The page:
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avro compression using snappy and deflate

snikhil0
I must be doing something wrong: I am writing out avro files with three options: a. no codec b. deflate codec c. snappy codec I am measuring size of final avro file. In my observation, the snappy file is larger than the original avro file? duh? code snippet: File fs = new File("$DATA/log_snappy.avro"); DatumWriter writer = new GenericDatumWriter( schema); dataFileWriter = new DataFileWriter(writer); dataFileWriter.setCodec(CodecFactory.snappyCodec()); dataFileWriter.create(schema, fs); while(...){ GenericRecord datum = //get datum from object dataFileWriter.append(datum); dataFileWriter.flush(); } Thanks, Nikhil
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Re: avro compression using snappy and deflate

Serge Blazhievsky
How big is the original data you are trying to compress? 

Sent from my iPhone

On Mar 30, 2012, at 12:43 AM, snikhil0 <[hidden email]> wrote:

I must be doing something wrong: I am writing out avro files with three options: a. no codec b. deflate codec c. snappy codec I am measuring size of final avro file. In my observation, the snappy file is larger than the original avro file? duh? code snippet: File fs = new File("$DATA/log_snappy.avro"); DatumWriter writer = new GenericDatumWriter( schema); dataFileWriter = new DataFileWriter(writer); dataFileWriter.setCodec(CodecFactory.snappyCodec()); dataFileWriter.create(schema, fs); while(...){ GenericRecord datum = //get datum from object dataFileWriter.append(datum); dataFileWriter.flush(); } Thanks, Nikhil

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Re: avro compression using snappy and deflate

snikhil0
The original data file (a text file) is 40GB, the avro file is about 12GB, avro snappy is 13GB!

Thanks,
Nikhil
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Re: avro compression using snappy and deflate

snikhil0
Hello All,

I think I figured our where I goofed up.

I was flushing on every record, so basically this was compression per
record, so it had a meta data with each record. This was adding more data
to the output when compared to avro.

So now I have better figures: atleast looks realistic, still need to find
out of it is map-reduceable.
Avro= 12G
Avro+Defalte= 4.5G
Avro+Snappy = 5.5G

Have others tried Avro + LZO?

Thanks,
Nikhil


On 3/30/12 12:54 AM, "Shirahatti, Nikhil" <[hidden email]> wrote:

>The original data file (a text file) is 40GB, the avro file is about 12GB,
>avro snappy is 13GB!
>
>Thanks,
>Nikhil
>
>--
>View this message in context:
>http://apache-avro.679487.n3.nabble.com/avro-compression-using-snappy-and-
>deflate-tp3870167p3870184.html
>Sent from the Avro - Users mailing list archive at Nabble.com.

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Re: avro compression using snappy and deflate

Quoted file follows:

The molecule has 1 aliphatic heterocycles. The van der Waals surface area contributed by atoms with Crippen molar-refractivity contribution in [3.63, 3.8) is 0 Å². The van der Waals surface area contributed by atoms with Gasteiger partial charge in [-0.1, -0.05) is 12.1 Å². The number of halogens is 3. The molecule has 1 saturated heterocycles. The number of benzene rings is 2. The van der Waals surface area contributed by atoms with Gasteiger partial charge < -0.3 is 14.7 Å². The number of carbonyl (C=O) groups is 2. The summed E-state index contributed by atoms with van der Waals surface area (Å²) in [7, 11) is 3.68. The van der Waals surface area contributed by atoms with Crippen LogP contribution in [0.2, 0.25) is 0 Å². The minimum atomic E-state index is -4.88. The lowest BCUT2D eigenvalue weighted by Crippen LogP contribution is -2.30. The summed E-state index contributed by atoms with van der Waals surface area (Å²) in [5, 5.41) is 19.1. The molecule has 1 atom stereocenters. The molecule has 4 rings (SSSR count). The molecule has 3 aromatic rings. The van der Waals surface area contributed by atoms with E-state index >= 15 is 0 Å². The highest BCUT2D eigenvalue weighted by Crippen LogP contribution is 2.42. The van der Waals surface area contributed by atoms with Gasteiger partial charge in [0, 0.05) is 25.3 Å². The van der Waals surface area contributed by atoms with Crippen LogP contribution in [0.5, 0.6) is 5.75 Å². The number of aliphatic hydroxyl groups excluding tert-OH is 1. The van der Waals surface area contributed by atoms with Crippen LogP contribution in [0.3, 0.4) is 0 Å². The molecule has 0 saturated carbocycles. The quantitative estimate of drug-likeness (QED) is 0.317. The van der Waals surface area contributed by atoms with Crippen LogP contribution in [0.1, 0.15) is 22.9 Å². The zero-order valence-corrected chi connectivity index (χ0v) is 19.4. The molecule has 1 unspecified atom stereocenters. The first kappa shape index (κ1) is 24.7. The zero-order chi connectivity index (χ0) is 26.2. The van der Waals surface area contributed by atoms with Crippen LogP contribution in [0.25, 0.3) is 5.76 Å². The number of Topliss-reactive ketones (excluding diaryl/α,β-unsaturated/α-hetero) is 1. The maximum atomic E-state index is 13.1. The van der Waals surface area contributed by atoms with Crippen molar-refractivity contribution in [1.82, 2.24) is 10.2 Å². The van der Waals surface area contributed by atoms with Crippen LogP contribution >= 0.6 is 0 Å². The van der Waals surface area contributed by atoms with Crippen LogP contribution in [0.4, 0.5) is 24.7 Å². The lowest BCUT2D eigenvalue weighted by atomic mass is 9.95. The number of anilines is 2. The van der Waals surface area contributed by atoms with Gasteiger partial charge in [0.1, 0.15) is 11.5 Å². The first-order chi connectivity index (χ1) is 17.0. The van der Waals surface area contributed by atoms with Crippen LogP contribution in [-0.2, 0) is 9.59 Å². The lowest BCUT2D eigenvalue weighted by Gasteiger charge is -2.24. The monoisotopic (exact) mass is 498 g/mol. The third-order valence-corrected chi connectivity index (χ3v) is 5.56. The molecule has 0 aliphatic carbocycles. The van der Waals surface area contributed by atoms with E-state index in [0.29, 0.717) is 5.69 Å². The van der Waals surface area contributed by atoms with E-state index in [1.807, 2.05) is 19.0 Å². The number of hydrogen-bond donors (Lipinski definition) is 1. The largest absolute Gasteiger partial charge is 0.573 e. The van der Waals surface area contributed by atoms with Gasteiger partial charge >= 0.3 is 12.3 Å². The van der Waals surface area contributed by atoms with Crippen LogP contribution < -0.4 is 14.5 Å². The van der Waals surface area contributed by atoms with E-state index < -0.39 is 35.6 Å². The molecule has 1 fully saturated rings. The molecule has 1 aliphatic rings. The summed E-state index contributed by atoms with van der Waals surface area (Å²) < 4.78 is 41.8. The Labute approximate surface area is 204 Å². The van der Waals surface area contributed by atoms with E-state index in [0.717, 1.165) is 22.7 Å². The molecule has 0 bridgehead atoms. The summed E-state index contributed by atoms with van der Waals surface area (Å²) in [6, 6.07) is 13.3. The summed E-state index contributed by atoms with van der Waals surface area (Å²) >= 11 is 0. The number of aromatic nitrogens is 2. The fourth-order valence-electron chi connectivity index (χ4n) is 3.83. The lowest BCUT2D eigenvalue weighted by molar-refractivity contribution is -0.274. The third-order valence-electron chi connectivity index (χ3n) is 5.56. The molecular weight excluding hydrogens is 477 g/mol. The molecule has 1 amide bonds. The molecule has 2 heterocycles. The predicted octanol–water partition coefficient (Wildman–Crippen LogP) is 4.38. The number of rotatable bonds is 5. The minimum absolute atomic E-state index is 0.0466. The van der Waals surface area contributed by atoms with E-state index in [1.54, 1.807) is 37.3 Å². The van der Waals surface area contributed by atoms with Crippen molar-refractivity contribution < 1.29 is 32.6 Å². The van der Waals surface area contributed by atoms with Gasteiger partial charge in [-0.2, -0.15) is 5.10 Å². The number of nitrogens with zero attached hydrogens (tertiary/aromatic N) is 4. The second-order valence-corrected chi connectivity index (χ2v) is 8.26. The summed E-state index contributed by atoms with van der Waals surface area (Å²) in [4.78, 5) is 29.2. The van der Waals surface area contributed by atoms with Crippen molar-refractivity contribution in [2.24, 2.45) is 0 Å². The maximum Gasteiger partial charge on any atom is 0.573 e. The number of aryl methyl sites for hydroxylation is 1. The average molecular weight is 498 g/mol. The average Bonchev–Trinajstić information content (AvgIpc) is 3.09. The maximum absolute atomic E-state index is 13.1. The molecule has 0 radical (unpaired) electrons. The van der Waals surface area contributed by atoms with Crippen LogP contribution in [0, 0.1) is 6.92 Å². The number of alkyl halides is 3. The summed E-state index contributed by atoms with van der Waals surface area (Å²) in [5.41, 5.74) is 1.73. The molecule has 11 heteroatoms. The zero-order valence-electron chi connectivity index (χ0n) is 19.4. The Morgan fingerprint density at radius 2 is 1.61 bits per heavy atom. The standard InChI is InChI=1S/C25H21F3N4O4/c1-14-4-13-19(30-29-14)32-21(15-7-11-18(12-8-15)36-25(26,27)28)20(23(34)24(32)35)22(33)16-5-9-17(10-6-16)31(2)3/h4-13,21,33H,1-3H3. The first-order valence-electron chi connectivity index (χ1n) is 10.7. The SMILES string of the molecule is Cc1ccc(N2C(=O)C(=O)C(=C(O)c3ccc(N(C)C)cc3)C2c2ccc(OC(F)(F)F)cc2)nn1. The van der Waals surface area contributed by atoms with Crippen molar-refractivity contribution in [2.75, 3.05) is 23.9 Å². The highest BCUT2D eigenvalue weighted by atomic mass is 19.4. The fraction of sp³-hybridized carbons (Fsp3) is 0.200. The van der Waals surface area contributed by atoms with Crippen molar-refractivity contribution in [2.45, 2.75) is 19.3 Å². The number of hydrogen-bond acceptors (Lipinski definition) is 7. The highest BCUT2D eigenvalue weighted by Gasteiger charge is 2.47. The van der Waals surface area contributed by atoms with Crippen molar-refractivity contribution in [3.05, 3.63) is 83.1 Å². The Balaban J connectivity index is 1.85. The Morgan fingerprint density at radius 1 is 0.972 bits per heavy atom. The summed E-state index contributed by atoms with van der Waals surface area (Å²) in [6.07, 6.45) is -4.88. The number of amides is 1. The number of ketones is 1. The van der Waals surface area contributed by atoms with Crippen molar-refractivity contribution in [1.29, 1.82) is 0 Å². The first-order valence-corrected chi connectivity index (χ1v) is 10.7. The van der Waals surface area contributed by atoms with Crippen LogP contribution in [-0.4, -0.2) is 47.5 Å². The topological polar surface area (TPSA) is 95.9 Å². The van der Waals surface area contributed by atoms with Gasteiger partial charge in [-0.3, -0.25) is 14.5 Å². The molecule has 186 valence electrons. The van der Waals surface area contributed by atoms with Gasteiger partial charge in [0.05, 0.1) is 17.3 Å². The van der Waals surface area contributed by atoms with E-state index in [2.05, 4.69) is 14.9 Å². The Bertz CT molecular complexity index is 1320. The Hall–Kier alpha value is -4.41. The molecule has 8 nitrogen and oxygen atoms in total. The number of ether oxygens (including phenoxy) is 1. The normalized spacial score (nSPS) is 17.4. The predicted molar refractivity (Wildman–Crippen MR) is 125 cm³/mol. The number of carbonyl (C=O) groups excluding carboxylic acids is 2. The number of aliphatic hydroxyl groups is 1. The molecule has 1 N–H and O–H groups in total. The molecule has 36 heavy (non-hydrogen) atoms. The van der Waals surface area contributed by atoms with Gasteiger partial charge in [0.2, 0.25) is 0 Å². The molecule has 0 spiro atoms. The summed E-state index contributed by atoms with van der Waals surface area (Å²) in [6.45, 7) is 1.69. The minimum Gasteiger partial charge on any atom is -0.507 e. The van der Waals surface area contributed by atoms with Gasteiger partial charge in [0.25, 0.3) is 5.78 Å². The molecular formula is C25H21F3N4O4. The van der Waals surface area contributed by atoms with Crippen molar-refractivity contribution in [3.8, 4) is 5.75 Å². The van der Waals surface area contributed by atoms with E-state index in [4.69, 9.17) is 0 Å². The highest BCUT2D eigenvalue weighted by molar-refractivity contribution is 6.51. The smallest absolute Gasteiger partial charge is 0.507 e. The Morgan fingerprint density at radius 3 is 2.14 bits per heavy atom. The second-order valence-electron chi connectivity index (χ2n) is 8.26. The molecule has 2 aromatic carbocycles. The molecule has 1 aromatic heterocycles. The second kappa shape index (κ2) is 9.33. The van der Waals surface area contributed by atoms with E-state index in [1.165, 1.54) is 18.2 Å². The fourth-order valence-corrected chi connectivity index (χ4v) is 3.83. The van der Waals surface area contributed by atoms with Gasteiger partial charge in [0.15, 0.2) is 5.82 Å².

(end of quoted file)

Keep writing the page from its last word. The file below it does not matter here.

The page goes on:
Tatu Saloranta
On Fri, Mar 30, 2012 at 12:08 PM, Shirahatti, Nikhil
<[hidden email]> wrote:

> Hello All,
>
> I think I figured our where I goofed up.
>
> I was flushing on every record, so basically this was compression per
> record, so it had a meta data with each record. This was adding more data
> to the output when compared to avro.
>
> So now I have better figures: atleast looks realistic, still need to find
> out of it is map-reduceable.
> Avro= 12G
> Avro+Defalte= 4.5G
> Avro+Snappy = 5.5G
>
> Have others tried Avro + LZO?

Have you checked out jvm-compressor-benchmark page?
(https://github.com/ning/jvm-compressor-benchmark)
It has comparison of quite a few native open source compression codecs.
While test data does not include Avro, I would not expect results to
differ all that much.

LZO isn't a particularly compelling codec in any of combinations
tested. Snappy, LZF and LZ4 (not yet included in public results, but
there's code, and preliminary results are very good) are the fastest
Java codecs.
Gzip (deflate) produces more compact results, and is fastest of "high
compression" codecs (although significantly lower than lzf/snappy/lz4)

-+ Tatu +-

ps. If anyone has publically available set of Avro data, it would be
quite easy to add Avro-data test to jvm compressor benchmark
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Re: avro compression using snappy and deflate

Scott Carey-2
In reply to this post by snikhil0


On 3/30/12 12:08 PM, "Shirahatti, Nikhil" <[hidden email]> wrote:

>Hello All,
>
>I think I figured our where I goofed up.
>
>I was flushing on every record, so basically this was compression per
>record, so it had a meta data with each record. This was adding more data
>to the output when compared to avro.
>
>So now I have better figures: atleast looks realistic, still need to find
>out of it is map-reduceable.
>Avro= 12G
>Avro+Defalte= 4.5G

Deflate is affected quite a bit by the compression level selected (1 to 9)
in both performance and level of compression.  However, in my experience
anything past level 6 is only very slightly smaller and much slower, while
the difference between levels 1 to 3 is large on both fronts.

>Avro+Snappy = 5.5G
>
>Have others tried Avro + LZO?

I have not heard of anyone doing this.  LZO is not Apache license
compatible, and there are now several alternatives that are in the same
class of compression algorithm available, including Snappy.

>
>Thanks,
>Nikhil
>
>
>On 3/30/12 12:54 AM, "Shirahatti, Nikhil" <[hidden email]> wrote:
>
>>The original data file (a text file) is 40GB, the avro file is about
>>12GB,
>>avro snappy is 13GB!
>>
>>Thanks,
>>Nikhil
>>
>>--
>>View this message in context:
>>http://apache-avro.679487.n3.nabble.com/avro-compression-using-snappy-and
>>-
>>deflate-tp3870167p3870184.html
>>Sent from the Avro - Users mailing list archive at Nabble.com.
>


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